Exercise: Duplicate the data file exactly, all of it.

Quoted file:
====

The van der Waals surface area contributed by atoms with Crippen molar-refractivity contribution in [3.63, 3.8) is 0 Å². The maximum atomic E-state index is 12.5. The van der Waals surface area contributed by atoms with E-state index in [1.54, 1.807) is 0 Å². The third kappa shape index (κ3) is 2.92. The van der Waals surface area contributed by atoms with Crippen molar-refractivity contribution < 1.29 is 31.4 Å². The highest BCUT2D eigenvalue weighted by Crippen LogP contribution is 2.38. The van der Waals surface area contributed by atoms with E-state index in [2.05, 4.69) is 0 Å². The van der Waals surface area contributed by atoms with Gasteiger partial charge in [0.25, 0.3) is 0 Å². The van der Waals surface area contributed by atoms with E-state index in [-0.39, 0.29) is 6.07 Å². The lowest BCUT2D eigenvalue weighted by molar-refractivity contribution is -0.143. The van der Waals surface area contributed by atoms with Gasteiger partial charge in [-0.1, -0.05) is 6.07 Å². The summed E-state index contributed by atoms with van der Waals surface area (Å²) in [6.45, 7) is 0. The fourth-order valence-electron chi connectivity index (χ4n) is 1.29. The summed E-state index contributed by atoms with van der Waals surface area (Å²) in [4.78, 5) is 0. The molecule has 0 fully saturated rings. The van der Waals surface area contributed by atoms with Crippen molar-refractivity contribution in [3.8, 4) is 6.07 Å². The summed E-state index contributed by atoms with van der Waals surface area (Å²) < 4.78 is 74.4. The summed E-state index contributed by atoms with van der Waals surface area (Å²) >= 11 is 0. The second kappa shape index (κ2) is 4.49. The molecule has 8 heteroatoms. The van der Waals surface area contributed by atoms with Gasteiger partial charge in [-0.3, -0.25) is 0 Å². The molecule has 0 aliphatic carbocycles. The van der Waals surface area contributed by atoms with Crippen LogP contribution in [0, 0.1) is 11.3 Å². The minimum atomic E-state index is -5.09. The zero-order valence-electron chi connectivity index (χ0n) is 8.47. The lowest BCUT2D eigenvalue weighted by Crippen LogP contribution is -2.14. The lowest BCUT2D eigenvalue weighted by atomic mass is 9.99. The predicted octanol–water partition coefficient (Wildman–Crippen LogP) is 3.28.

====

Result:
The van der Waals surface area contributed by atoms with Crippen molar-refractivity contribution in [3.63, 3.8) is 0 Å². The maximum atomic E-state index is 12.5. The van der Waals surface area contributed by atoms with E-state index in [1.54, 1.807) is 0 Å². The third kappa shape index (κ3) is 2.92. The van der Waals surface area contributed by atoms with Crippen molar-refractivity contribution < 1.29 is 31.4 Å². The highest BCUT2D eigenvalue weighted by Crippen LogP contribution is 2.38. The van der Waals surface area contributed by atoms with E-state index in [2.05, 4.69) is 0 Å². The van der Waals surface area contributed by atoms with Gasteiger partial charge in [0.25, 0.3) is 0 Å². The van der Waals surface area contributed by atoms with E-state index in [-0.39, 0.29) is 6.07 Å². The lowest BCUT2D eigenvalue weighted by molar-refractivity contribution is -0.143. The van der Waals surface area contributed by atoms with Gasteiger partial charge in [-0.1, -0.05) is 6.07 Å². The summed E-state index contributed by atoms with van der Waals surface area (Å²) in [6.45, 7) is 0. The fourth-order valence-electron chi connectivity index (χ4n) is 1.29. The summed E-state index contributed by atoms with van der Waals surface area (Å²) in [4.78, 5) is 0. The molecule has 0 fully saturated rings. The van der Waals surface area contributed by atoms with Crippen molar-refractivity contribution in [3.8, 4) is 6.07 Å². The summed E-state index contributed by atoms with van der Waals surface area (Å²) < 4.78 is 74.4. The summed E-state index contributed by atoms with van der Waals surface area (Å²) >= 11 is 0. The second kappa shape index (κ2) is 4.49. The molecule has 8 heteroatoms. The van der Waals surface area contributed by atoms with Gasteiger partial charge in [-0.3, -0.25) is 0 Å². The molecule has 0 aliphatic carbocycles. The van der Waals surface area contributed by atoms with Crippen LogP contribution in [0, 0.1) is 11.3 Å². The minimum atomic E-state index is -5.09. The zero-order valence-electron chi connectivity index (χ0n) is 8.47. The lowest BCUT2D eigenvalue weighted by Crippen LogP contribution is -2.14. The lowest BCUT2D eigenvalue weighted by atomic mass is 9.99. The predicted octanol–water partition coefficient (Wildman–Crippen LogP) is 3.28.